Investment Strategies

Broaden Equity Holdings As Recovery Grows - Standard Chartered

Tom Burroughes Group Editor 31 March 2021

Broaden Equity Holdings As Recovery Grows - Standard Chartered

Huge central bank money printing – aka quantitative easing – and the pent-up spending power of consumers amidst the pandemic has prompted market players to expect a rise in inflation. Against that background, how should investors adjust portfolios?

With investors and former senior policymakers fretting about inflation, conditions are set fair for further gains to equities but portfolio managers should rotate holdings to capture a more broad-based market gain, according to Standard Chartered.

“The market narrative is shifting towards questions about ‘too much’ stimulus and a risk of inflation. We see this environment as supportive of a broadening equity market rally, albeit with significant rotations across sectors, regions and themes,” the wealth management office of the UK-listed bank said in a note. 

Huge central bank money printing – aka quantitative easing – and the pent-up spending power of consumers amidst the pandemic has prompted market players to expect a rise in inflation. This has also to some extent been reflected in rising bond yields. Former US Treasury Secretary Lawrence Summers said last Friday (Bloomberg) that the US risks rising inflation. “The idea that it can’t ratchet up quickly is just plain wrong,” Summers said. 

Standard Chartered said that there is potential for investors to rotate into value equities and to reduce exposure to the kind of tech stocks that have boomed during lockdowns.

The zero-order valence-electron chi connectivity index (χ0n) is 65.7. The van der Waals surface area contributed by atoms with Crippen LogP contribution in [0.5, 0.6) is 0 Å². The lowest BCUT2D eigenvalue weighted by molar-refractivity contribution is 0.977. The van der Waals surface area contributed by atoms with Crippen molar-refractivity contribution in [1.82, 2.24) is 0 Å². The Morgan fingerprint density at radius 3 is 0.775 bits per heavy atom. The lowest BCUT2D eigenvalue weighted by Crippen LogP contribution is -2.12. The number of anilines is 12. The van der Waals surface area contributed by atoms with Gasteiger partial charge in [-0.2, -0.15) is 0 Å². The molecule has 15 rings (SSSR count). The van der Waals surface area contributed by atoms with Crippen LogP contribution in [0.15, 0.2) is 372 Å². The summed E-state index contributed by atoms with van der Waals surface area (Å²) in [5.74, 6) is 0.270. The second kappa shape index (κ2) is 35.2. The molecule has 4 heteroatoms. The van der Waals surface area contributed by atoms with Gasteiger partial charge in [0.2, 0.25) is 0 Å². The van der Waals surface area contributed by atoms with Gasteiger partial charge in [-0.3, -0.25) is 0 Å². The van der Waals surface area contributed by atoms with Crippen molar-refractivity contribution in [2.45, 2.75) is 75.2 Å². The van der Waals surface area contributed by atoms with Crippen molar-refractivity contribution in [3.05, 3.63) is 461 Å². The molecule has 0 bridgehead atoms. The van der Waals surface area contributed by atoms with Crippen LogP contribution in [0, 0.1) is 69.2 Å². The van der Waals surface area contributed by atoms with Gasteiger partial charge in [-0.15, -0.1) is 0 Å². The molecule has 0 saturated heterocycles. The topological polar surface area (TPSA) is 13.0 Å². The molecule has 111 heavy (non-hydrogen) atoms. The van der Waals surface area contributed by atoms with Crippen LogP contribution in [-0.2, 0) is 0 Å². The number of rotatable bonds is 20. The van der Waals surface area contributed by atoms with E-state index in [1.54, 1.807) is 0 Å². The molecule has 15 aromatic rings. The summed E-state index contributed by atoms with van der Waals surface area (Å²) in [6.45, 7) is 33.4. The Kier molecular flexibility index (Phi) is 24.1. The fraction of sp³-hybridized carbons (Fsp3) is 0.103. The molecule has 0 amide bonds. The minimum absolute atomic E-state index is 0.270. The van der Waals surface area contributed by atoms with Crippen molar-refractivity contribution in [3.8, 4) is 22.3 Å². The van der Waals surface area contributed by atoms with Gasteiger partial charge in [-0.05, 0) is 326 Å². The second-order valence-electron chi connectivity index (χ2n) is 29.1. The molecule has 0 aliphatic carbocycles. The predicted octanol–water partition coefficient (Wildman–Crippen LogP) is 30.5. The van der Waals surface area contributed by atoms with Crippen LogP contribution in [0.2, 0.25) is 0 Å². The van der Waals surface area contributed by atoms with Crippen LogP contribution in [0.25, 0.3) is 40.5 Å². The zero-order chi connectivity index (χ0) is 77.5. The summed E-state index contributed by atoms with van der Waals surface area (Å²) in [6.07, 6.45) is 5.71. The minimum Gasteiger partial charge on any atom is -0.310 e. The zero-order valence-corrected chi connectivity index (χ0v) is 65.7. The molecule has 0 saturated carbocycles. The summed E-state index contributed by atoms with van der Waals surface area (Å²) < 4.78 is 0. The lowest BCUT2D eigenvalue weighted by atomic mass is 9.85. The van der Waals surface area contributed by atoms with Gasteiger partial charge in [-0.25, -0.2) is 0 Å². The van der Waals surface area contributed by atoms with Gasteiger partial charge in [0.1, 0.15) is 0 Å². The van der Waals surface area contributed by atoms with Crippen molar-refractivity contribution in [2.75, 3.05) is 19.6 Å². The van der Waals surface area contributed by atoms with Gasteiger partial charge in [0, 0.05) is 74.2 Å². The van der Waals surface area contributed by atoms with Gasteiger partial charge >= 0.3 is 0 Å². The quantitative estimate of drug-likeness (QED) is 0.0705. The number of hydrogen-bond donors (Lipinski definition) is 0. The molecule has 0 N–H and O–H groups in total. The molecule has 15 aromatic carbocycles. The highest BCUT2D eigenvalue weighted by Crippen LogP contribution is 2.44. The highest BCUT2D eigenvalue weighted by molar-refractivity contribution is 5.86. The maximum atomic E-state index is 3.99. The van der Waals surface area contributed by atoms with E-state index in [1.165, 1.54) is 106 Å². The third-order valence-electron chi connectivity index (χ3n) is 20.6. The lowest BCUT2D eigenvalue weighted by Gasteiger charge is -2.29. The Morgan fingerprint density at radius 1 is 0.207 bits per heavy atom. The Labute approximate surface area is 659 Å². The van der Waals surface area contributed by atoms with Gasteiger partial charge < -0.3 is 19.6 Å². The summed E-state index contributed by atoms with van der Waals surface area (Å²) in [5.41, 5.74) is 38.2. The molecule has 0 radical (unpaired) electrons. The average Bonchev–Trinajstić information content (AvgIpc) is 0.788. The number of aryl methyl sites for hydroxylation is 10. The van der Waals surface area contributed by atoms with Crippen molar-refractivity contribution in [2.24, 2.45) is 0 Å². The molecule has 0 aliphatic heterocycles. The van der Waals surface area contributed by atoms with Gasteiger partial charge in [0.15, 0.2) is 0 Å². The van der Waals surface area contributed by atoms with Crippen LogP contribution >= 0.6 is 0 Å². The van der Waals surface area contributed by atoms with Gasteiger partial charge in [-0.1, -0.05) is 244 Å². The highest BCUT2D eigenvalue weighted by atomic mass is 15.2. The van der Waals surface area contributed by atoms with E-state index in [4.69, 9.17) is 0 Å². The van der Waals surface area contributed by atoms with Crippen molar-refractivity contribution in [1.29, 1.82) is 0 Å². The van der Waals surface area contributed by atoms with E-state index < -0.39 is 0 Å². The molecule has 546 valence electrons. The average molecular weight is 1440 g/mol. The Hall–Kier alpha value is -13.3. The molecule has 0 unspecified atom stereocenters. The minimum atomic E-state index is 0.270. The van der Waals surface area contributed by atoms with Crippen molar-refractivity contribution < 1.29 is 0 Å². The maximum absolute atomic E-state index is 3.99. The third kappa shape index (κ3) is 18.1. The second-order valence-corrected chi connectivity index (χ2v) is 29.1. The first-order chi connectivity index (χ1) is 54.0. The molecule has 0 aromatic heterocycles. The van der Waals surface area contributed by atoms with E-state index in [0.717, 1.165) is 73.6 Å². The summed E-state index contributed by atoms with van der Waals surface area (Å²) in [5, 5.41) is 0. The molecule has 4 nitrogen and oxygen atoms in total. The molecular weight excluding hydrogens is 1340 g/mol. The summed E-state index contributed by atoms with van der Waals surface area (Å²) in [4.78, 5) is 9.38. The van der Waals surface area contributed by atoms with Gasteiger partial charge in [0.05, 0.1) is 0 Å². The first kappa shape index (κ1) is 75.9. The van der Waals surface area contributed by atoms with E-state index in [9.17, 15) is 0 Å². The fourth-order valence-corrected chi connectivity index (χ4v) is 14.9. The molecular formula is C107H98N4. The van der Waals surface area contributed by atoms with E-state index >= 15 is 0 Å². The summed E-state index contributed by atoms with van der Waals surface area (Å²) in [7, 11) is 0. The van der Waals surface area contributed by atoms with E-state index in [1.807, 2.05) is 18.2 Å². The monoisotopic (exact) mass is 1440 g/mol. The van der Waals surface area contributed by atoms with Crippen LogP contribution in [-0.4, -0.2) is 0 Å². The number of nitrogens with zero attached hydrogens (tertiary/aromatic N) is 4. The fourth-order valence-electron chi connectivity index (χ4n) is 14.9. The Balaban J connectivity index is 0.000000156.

On a regional basis, the bank said it prefers to hold equities from the US, Japan and Asia ex-Japan.

“The US is likely to benefit from what is turning out to be significant fiscal stimulus, a supportive Fed and a faster-than-expected COVID-19 vaccination process. Japan has benefitted from recent JPY [yen] weakness. A sustained improvement in earnings estimates and the market’s value-style characteristics are likely to be supportive. Asia ex-Japan should additionally benefit from long-term USD [dollar] weakness,” it said.

Standard Chartered has upgraded the UK to a “preferred region.”

“While a stronger GBP [sterling] could work against overseas earnings, we believe inexpensive valuations and earnings support from rising commodity prices are likely to more than offset this headwind. We reduce euro area equities to least preferred. While the ECB [European Central Bank] has announced increased bond purchases, the region’s slow vaccination process risks delaying the growth and earnings recovery,” it said. 

The bank said a rotation to value-style sectors has further to run. In the US, the bank is making two changes as a result: It is raising energy to a “preferred” sector, alongside its existing preference for materials, financials and industrials, supported by its modestly bullish view on oil prices as global demand recovers. Secondly, the bank has cut the US technology sector to a “core” holding. “The sector has high sensitivity to the risk of higher US Treasury yields. While we remain bullish on the sector, there is a risk that it underperforms the broader market if yields rise further,” Standard Chartered said.

Standard Chartered said that the rising US 10-year government bond yield has been “one illustration of this ‘worry rotation’.”

“In the short term, this could test the Fed’s tolerance limit. In equities, the rotation has played out through the outperformance of value vs growth stocks. With the Fed committed to staying on hold amid this backdrop, we view this rotation as positive for risk assets and continue to favour equities over bonds and cash,” it said. 

China in the lead
The bank said that there is a widening spread between the economic performance of certain countries. China has emerged as the first major economy to return to its pre-pandemic growth trajectory, followed by the US.

The euro area and emerging markets, excluding China, are likely to take longer to recover due to slower pace of vaccinations and a revival of infections, it said.

“Central banks are likely to look through a near-term jump in inflation pressures due to base effects from last year’s price drop, given high unemployment rates worldwide,” it added.

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